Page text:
Native Places: An Indigenous Atlas of Utah and the Intermountain West is a geohumanities project aimed at restoring indigenous place names to the features of Utah and the Intermountain West. As a geospatial humanities project from the American West Center at the University of Utah, Native Places uses GIS, digital media, historical research, and tribal consultation to create an interactive map that prioritizes the indigenous names of geographic features and cultural sites that settler-colonialism has erased. By using publicly available data from the USGS, Native Places works against a colonial framework to create a decolonized map of place names in the Intermountain West. While certain contemporary political boundaries are present to help orient users, the map extends beyond state boundaries, since Native homelands traditionally expanded into the modern states of Montana, Idaho, Nevada, Arizona, and New Mexico. Unlike drawings of territorial tribal boundaries, which are static and limiting due to the changing nature of these lines throughout history, Native Places allows viewers to see the spread of Native homelands through their linguistic presence. Since each place name is based on USGS coordinates, the map also maintains a precision that territorial boundaries cannot. Moreover, since many features have a name from various groups, the overlap of place names tells a nuanced story of territory and presence.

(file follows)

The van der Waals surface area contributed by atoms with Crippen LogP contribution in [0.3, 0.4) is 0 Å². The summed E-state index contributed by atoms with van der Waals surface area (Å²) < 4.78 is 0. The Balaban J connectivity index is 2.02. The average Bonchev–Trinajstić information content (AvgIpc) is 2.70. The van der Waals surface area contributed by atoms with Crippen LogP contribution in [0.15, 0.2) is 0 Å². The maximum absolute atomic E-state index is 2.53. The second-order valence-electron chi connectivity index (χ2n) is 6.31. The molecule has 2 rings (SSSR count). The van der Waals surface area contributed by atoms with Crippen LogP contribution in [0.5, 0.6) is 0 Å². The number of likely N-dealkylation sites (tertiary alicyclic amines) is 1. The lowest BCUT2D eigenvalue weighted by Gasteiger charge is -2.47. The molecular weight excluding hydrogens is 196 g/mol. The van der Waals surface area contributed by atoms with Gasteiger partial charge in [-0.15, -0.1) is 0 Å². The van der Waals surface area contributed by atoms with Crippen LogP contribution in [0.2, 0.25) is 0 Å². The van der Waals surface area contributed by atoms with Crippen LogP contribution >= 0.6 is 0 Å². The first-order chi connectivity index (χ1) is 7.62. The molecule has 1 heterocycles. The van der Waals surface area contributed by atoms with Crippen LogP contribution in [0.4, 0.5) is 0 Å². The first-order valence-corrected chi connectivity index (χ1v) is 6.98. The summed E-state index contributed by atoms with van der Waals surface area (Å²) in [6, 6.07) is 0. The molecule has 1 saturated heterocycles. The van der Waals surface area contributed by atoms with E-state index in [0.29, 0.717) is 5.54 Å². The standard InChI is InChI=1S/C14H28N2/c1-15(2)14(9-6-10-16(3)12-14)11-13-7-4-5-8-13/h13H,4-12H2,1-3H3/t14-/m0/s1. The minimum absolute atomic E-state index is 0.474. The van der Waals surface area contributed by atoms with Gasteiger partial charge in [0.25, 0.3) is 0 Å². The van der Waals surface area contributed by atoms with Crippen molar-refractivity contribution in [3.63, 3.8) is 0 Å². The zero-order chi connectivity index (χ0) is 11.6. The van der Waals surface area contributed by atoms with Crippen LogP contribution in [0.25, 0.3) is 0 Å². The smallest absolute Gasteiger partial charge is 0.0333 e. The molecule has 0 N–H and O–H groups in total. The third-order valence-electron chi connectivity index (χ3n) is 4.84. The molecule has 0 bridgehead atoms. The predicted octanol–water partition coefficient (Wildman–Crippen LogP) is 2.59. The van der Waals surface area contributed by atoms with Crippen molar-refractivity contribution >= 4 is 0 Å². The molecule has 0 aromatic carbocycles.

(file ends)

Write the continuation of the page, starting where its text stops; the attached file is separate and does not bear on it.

Native Places aims to serve as a tool for cultural heritage preservation and language learning. But the map can also help to reshape contemporary understandings of the land of the Intermountain West. Not only does the restoration of native place names serve as evidence for the history and presence of Native peoples. Moreover, because the map uses linguistic data points rather than the arbitrary shapes created by state, territory, and tribal boundaries, we can learn a more nuanced and complex Native history. Several features have names from different groups, and the colored points on the map overlap, revealing that Native groups moved around and inhabited large areas and interacted with surrounding neighbors. When specific features hold various names and translations, the importance of that feature to Native groups cannot be ignored, and the presence of USGS names displays how settler-colonialism can erase culture.